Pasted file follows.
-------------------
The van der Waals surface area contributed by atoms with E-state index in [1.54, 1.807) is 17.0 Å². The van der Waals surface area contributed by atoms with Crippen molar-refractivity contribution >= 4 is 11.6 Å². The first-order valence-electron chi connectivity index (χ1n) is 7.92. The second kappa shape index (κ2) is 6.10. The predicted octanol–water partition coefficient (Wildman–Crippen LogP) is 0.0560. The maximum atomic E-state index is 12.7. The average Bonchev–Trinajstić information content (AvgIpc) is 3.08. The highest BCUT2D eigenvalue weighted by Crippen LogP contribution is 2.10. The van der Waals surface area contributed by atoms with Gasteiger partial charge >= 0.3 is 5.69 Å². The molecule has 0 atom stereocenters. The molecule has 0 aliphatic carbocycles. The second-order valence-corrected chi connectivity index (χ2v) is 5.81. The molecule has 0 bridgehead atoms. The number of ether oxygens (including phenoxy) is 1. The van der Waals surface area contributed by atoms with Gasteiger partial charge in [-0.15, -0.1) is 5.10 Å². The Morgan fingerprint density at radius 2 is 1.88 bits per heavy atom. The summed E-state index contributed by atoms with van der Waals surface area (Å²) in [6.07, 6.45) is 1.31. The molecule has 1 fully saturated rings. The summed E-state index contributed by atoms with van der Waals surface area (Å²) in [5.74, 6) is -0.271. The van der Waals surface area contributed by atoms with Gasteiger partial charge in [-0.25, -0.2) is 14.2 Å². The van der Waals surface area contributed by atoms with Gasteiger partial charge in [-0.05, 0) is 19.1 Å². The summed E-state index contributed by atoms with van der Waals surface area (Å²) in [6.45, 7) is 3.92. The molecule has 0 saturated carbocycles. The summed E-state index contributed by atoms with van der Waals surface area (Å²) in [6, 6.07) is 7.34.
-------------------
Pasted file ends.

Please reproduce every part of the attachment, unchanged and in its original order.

The van der Waals surface area contributed by atoms with E-state index in [1.54, 1.807) is 17.0 Å². The van der Waals surface area contributed by atoms with Crippen molar-refractivity contribution >= 4 is 11.6 Å². The first-order valence-electron chi connectivity index (χ1n) is 7.92. The second kappa shape index (κ2) is 6.10. The predicted octanol–water partition coefficient (Wildman–Crippen LogP) is 0.0560. The maximum atomic E-state index is 12.7. The average Bonchev–Trinajstić information content (AvgIpc) is 3.08. The highest BCUT2D eigenvalue weighted by Crippen LogP contribution is 2.10. The van der Waals surface area contributed by atoms with Gasteiger partial charge >= 0.3 is 5.69 Å². The molecule has 0 atom stereocenters. The molecule has 0 aliphatic carbocycles. The second-order valence-corrected chi connectivity index (χ2v) is 5.81. The molecule has 0 bridgehead atoms. The number of ether oxygens (including phenoxy) is 1. The van der Waals surface area contributed by atoms with Gasteiger partial charge in [-0.15, -0.1) is 5.10 Å². The Morgan fingerprint density at radius 2 is 1.88 bits per heavy atom. The summed E-state index contributed by atoms with van der Waals surface area (Å²) in [6.07, 6.45) is 1.31. The molecule has 1 fully saturated rings. The summed E-state index contributed by atoms with van der Waals surface area (Å²) in [5.74, 6) is -0.271. The van der Waals surface area contributed by atoms with Gasteiger partial charge in [-0.25, -0.2) is 14.2 Å². The van der Waals surface area contributed by atoms with Gasteiger partial charge in [-0.05, 0) is 19.1 Å². The summed E-state index contributed by atoms with van der Waals surface area (Å²) in [6.45, 7) is 3.92. The molecule has 0 saturated carbocycles. The summed E-state index contributed by atoms with van der Waals surface area (Å²) in [6, 6.07) is 7.34.